In January 2014, a long-awaited reform with the Israeli bankruptcy laws went into effect. Since the changes, there has not been a decent test case brought to trial regarding Israeli citizens requesting bankruptcy who are currently living abroad.

The reform from 2014, has two goals: To create an effective mechanism to distribute the assets of the debtor who is requesting bankruptcy and to allow the person to start over with a clean slate in a relatively short period of time.

A bankrupt person (called “poshet regel” in Hebrew) will have to prove two main legal tasks in court:

  1. To convince the court that he has in good faith, and with the best intentions, tried to pay off his debts as much as he is capable of doing.
  1.  He will also need to convince the court that declaring bankruptcy is the only solution and it is in the best interest of the general public as well as the debtors (not only his interests).

What is involved in starting this procedure?

A Power of Attorney (POA) in Hebrew, or legally translated to any other language you speak, will be needed. This POA can be signed at any Israeli Embassy or Consulate abroad in person, or in Israel in front of any lawyer.

In addition to the POA, you will file an affidavit (a declaration) prepared by an experienced lawyer. This document must be in Hebrew and signed at any Israeli Embassy or Consulate abroad in person. If you don’t understand Hebrew, the Israeli representative abroad will not allow you to sign this document without a legal translation in your language.

Most documents needed to start a case can be scanned and sent by email.

Costs:

Fees for opening a file are estimated at $500 (paid when the case is opened). Lawyer fees (paid in advance) range between $ 3,000 to $ 8,000 dollars. Every case is different and the fees depend upon the complexity of the case.

Monthly payments, that are stipulated by the Judge after the case is opened and based on the paperwork served, have to be paid in Israel.

These payments are made today directly at Bank Mizrahi. It is possible to make a transfer every few months and the lawyer in charge will take care of the monthly payments for you.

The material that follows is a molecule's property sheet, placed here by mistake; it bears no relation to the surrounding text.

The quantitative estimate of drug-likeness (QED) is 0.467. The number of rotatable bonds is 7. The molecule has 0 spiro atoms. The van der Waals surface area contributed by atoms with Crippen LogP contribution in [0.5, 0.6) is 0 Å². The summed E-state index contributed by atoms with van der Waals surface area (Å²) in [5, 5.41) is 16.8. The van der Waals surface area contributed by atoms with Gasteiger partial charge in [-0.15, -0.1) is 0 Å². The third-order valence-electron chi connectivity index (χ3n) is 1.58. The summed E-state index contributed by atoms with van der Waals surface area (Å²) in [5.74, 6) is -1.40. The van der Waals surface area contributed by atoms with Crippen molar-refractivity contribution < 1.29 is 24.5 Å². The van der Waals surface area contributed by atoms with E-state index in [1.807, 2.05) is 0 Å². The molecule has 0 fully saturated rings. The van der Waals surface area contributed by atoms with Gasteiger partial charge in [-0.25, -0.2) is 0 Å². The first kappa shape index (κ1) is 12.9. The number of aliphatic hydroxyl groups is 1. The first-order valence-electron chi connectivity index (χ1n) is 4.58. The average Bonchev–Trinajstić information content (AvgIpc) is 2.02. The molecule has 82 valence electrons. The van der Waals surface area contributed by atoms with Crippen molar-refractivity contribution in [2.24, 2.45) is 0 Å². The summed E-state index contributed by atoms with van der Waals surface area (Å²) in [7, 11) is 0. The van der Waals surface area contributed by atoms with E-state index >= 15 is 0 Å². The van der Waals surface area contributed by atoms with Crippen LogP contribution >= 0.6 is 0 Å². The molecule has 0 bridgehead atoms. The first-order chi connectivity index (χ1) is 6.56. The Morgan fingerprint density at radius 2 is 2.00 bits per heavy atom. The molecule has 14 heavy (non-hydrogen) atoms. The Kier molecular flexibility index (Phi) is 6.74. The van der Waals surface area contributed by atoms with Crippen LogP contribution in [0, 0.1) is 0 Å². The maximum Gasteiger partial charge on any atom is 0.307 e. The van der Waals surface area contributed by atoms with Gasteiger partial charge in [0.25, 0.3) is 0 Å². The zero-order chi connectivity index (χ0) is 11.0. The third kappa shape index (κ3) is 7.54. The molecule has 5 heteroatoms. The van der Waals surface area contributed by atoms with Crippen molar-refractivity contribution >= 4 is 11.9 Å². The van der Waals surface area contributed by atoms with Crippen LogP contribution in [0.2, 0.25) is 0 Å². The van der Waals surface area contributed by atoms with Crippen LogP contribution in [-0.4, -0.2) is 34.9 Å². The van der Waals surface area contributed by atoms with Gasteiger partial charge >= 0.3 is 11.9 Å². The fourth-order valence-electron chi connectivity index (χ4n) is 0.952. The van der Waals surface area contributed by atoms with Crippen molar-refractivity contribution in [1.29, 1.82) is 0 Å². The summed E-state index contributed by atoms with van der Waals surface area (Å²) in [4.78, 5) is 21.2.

Timing:

Judges do not look lightly when people delay their request for going bankrupt, therefore, the sooner the better.

The longer it takes a person to start the process, the less likely the chances their bankruptcy petition will be approved.

Abandoning the procedure may be considered a lack of good faith by you, and as a result, the entire process will have to be restarted in the future.  Sometimes a new process cannot be re-started until a few years have passed, and in some cases it can never be restarted.

Bankruptcy exclusions:

If the nature of the debts are the result of a “criminal act” committed by you in Israel, this procedure may not be available.

Some examples of “Criminal Acts” regarding this procedure include; theft, extortion, illegal gambling, and crimes connected to drugs or money laundering, etc.

Money owed to the State and other types of debts:

“Regular debts” (to banks, credit card companies etc.) are not considered to be “criminal acts” but taxes, fines, VAT, and some National Insurances (Bituach Leumi) may not be completely discharged in a bankruptcy. Usually a mutual agreement can be reached in court and the debts are eventually discharged or reduced.

A Last word – the word of negotiation:

Bankruptcy is an expensive and relatively slow process.  It may be the difference between someone staying away from Israel forever, or coming back with a fresh start.

If old debts are preventing you from returning to Israel, you now have the bankruptcy tools to restart your life in Israel.  I always tell people to try and negotiate their debts.  They know the chances of you returning to Israel to pay them are slim. Therefore, they will be more willing to compromise.

Bankruptcy should only be considered as a last resort if negotiating fails.